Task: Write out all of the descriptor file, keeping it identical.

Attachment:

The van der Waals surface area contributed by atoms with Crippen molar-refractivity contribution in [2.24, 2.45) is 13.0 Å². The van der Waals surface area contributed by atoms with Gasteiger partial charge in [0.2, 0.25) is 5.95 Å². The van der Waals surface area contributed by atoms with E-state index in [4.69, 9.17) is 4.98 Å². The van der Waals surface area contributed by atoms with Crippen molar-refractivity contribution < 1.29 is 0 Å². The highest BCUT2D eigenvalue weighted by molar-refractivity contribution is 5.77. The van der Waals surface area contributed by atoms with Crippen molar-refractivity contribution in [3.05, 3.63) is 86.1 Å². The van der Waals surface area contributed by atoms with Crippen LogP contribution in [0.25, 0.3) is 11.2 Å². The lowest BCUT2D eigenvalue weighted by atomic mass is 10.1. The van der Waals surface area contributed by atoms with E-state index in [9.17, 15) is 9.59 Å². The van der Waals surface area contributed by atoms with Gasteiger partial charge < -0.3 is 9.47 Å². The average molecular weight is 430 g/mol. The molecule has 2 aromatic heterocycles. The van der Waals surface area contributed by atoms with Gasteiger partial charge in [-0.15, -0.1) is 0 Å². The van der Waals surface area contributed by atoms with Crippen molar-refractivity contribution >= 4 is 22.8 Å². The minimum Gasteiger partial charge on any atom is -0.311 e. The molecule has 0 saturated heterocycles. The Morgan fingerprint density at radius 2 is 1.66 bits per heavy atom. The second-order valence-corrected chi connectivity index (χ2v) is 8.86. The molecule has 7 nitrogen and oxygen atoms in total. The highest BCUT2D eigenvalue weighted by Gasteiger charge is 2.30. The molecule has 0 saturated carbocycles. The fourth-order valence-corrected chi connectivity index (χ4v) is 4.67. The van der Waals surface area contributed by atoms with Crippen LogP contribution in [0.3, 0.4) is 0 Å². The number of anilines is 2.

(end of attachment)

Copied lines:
The van der Waals surface area contributed by atoms with Crippen molar-refractivity contribution in [2.24, 2.45) is 13.0 Å². The van der Waals surface area contributed by atoms with Gasteiger partial charge in [0.2, 0.25) is 5.95 Å². The van der Waals surface area contributed by atoms with E-state index in [4.69, 9.17) is 4.98 Å². The van der Waals surface area contributed by atoms with Crippen molar-refractivity contribution < 1.29 is 0 Å². The highest BCUT2D eigenvalue weighted by molar-refractivity contribution is 5.77. The van der Waals surface area contributed by atoms with Crippen molar-refractivity contribution in [3.05, 3.63) is 86.1 Å². The van der Waals surface area contributed by atoms with Crippen LogP contribution in [0.25, 0.3) is 11.2 Å². The lowest BCUT2D eigenvalue weighted by atomic mass is 10.1. The van der Waals surface area contributed by atoms with E-state index in [9.17, 15) is 9.59 Å². The van der Waals surface area contributed by atoms with Gasteiger partial charge < -0.3 is 9.47 Å². The average molecular weight is 430 g/mol. The molecule has 2 aromatic heterocycles. The van der Waals surface area contributed by atoms with Gasteiger partial charge in [-0.15, -0.1) is 0 Å². The van der Waals surface area contributed by atoms with Crippen molar-refractivity contribution >= 4 is 22.8 Å². The minimum Gasteiger partial charge on any atom is -0.311 e. The molecule has 0 saturated heterocycles. The Morgan fingerprint density at radius 2 is 1.66 bits per heavy atom. The second-order valence-corrected chi connectivity index (χ2v) is 8.86. The molecule has 7 nitrogen and oxygen atoms in total. The highest BCUT2D eigenvalue weighted by Gasteiger charge is 2.30. The molecule has 0 saturated carbocycles. The fourth-order valence-corrected chi connectivity index (χ4v) is 4.67. The van der Waals surface area contributed by atoms with Crippen LogP contribution in [0.3, 0.4) is 0 Å². The number of anilines is 2.